By taking on student debt, Obama spoke to middle-class America and also targeted a growing economic burden that could hamper the national recovery.
While leaning on Republicans in Congress to act, he also sought to energize the young people essential to his campaign — those who voted for him last time and the many more who have turned voting age since then. Obama urged students to go to social media sites like Twitter to pressure their lawmakers to prevent the interest rates on the loans "from shooting up and shaking you down."
He also spoke to college journalists on a conference call from Air Force One, reiterating many of the same points he made in his address at Chapel Hill.
The blurring between Obama's official and campaign events emerged here in Tar Heel country, with Obama encouraging students to give him an "Amen" at times (they did) and the crowd also giving him an unsolicited chant of "Four more years!" On a blue-sky, breezy day, Obama soaked in the youth vibe on campus, where he also appeared in a taping of "Late Night with Jimmy Fallon."
With Romney seemingly assured of sweeping the five Republican presidential primaries being held Tuesday, the former Massachusetts governor planned a focus on the general election with a speech in New Hampshire titled "A Better America Begins Tonight."
Ahead of the speech, Romney supporters said Obama's policies had hurt younger voters and questioned whether the president could garner the same amount of support as in 2008.
"Young people are sitting here three and a half years later and they're not better off," said Alex Schriver, chairman of the College Republican National Committee.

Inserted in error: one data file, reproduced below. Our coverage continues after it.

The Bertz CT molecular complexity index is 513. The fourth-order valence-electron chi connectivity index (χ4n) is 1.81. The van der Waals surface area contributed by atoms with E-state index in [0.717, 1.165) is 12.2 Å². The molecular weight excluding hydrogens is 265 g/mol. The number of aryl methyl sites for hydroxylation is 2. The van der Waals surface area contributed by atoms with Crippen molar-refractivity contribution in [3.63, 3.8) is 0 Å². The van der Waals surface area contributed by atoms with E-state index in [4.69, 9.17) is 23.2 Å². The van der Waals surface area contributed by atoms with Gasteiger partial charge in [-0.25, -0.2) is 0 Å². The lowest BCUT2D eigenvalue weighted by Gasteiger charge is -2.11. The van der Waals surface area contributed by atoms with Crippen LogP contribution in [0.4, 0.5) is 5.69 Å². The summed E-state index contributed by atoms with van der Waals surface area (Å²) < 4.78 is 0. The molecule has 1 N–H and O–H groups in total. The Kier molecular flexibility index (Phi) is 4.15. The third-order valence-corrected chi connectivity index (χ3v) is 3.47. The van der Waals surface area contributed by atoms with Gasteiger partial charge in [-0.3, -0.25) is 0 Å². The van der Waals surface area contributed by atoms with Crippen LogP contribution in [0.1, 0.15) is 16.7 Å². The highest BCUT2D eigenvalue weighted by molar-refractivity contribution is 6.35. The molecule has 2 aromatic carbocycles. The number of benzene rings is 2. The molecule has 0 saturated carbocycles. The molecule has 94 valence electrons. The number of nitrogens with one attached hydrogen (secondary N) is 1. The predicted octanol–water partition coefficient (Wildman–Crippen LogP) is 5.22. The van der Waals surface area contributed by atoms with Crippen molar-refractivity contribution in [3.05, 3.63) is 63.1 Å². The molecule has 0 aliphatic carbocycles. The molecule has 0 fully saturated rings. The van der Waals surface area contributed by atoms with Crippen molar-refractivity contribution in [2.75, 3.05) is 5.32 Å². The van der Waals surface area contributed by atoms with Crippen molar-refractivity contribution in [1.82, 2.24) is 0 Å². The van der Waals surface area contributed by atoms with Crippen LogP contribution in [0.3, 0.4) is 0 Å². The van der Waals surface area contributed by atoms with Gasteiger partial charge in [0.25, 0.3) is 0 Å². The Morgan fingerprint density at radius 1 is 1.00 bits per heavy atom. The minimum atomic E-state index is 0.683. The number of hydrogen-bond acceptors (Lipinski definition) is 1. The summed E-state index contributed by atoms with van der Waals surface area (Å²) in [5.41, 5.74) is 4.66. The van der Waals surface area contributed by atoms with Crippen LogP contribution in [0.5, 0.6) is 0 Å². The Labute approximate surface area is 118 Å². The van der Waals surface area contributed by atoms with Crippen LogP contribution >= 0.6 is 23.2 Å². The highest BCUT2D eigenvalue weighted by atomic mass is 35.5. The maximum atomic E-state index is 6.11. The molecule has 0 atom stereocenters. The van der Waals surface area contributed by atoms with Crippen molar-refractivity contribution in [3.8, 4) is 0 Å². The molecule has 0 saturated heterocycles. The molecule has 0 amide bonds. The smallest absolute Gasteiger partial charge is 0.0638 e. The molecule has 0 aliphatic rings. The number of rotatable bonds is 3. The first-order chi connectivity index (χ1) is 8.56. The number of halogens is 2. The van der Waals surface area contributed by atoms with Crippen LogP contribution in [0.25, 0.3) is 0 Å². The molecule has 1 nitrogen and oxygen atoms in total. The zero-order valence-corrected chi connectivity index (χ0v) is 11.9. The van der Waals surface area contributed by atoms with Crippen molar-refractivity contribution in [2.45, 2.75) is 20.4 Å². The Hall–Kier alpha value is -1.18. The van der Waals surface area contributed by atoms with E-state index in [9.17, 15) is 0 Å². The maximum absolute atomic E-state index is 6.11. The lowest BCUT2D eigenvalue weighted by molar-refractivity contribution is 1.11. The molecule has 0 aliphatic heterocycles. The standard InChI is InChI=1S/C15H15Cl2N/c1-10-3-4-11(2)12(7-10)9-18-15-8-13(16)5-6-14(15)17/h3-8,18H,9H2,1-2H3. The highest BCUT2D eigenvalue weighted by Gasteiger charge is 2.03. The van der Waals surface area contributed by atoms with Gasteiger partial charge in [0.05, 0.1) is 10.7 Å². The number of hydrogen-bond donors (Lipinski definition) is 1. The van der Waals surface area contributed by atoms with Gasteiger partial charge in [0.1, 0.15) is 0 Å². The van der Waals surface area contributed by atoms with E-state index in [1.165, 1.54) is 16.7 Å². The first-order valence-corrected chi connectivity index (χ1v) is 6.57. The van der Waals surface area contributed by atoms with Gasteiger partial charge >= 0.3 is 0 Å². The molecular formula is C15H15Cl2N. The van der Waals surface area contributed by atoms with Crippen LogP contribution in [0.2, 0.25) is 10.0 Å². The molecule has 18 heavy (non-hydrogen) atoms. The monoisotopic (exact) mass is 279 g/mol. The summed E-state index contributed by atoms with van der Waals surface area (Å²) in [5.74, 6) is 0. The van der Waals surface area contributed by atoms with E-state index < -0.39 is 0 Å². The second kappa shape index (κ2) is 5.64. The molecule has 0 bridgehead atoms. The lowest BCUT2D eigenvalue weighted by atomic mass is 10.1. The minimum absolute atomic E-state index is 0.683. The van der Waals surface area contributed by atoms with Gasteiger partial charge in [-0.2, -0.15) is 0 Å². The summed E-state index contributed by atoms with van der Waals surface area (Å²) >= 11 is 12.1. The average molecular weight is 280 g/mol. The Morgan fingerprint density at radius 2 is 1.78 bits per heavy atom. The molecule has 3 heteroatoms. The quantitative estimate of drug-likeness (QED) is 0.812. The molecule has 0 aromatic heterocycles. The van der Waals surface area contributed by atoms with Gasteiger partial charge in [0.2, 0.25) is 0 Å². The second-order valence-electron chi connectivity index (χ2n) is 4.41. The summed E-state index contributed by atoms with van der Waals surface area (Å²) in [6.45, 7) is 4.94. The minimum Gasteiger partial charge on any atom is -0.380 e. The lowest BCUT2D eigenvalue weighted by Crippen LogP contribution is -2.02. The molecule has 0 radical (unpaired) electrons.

The president was also speaking Tuesday at the University of Colorado at Boulder, and then at the University of Iowa on Wednesday. All three schools are in states that Obama carried in 2008, and all three states are considered among the several that could swing to Obama or Romney and help decide a close 2012 election.
The president spoke Tuesday night to another boisterously supportive young crowd at the University of Colorado at Boulder, and was heading to the University of Iowa on Wednesday. All three schools are in states that Obama carried in 2008, and all three states are considered among the several that could swing to Obama or Romney and help decide a close 2012 election.
Before his speech on the Colorado campus, Obama went after students in a likely place to find them — a bar. He stopped in Boulder at "The Sink," shaking hands with young people enjoying beers and burgers. One woman said she wanted to start a restaurant based on cheese fries. "Sounds good," he said. Another woman accidentally spilled yogurt on Obama and a Secret Service agent, much to her embarrassment.
Obama carried voters between the ages of 18-29 by a margin of about 2-to-1 in 2008, but many recent college graduates have had difficulty finding jobs. That raises concerns for the president about whether they will vote and volunteer for him in such large numbers again.
Without mentioning her by name in his Chapel Hill speech, Obama cited North Carolina Republican Rep. Virginia Foxx, quoting her from a recent radio interview with G. Gordon Liddy in which she said, "I have very little tolerance for people who tell me that they graduate with $200,000 of debt."
Obama said allowing the interest rates to double this summer would hurt more than 7 million students, costing the average student $1,000 and amounting to a "tax hike" for those students and their families.
"Anybody here can afford to pay an extra thousand dollars right now?" Obama asked to jeers from the crowd. "I don't think so."
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